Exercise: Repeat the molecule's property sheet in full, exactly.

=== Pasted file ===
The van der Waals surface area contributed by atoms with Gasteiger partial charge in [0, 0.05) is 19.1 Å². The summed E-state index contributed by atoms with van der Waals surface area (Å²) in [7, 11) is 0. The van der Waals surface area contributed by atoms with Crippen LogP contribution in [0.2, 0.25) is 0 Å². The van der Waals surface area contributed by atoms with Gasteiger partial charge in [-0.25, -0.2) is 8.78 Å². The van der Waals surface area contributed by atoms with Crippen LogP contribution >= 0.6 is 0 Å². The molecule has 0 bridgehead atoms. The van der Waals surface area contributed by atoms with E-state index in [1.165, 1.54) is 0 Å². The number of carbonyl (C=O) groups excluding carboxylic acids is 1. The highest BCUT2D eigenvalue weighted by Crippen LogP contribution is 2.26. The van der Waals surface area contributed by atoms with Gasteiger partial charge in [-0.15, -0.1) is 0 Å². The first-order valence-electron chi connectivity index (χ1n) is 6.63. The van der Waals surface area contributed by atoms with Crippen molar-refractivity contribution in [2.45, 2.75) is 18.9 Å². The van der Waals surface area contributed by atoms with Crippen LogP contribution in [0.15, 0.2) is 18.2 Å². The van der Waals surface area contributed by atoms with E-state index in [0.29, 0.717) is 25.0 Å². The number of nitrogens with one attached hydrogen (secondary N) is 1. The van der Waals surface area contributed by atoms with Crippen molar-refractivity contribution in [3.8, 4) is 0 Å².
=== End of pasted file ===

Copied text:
The van der Waals surface area contributed by atoms with Gasteiger partial charge in [0, 0.05) is 19.1 Å². The summed E-state index contributed by atoms with van der Waals surface area (Å²) in [7, 11) is 0. The van der Waals surface area contributed by atoms with Crippen LogP contribution in [0.2, 0.25) is 0 Å². The van der Waals surface area contributed by atoms with Gasteiger partial charge in [-0.25, -0.2) is 8.78 Å². The van der Waals surface area contributed by atoms with Crippen LogP contribution >= 0.6 is 0 Å². The molecule has 0 bridgehead atoms. The van der Waals surface area contributed by atoms with E-state index in [1.165, 1.54) is 0 Å². The number of carbonyl (C=O) groups excluding carboxylic acids is 1. The highest BCUT2D eigenvalue weighted by Crippen LogP contribution is 2.26. The van der Waals surface area contributed by atoms with Gasteiger partial charge in [-0.15, -0.1) is 0 Å². The first-order valence-electron chi connectivity index (χ1n) is 6.63. The van der Waals surface area contributed by atoms with Crippen molar-refractivity contribution in [2.45, 2.75) is 18.9 Å². The van der Waals surface area contributed by atoms with Crippen LogP contribution in [0.15, 0.2) is 18.2 Å². The van der Waals surface area contributed by atoms with E-state index in [0.29, 0.717) is 25.0 Å². The number of nitrogens with one attached hydrogen (secondary N) is 1. The van der Waals surface area contributed by atoms with Crippen molar-refractivity contribution in [3.8, 4) is 0 Å².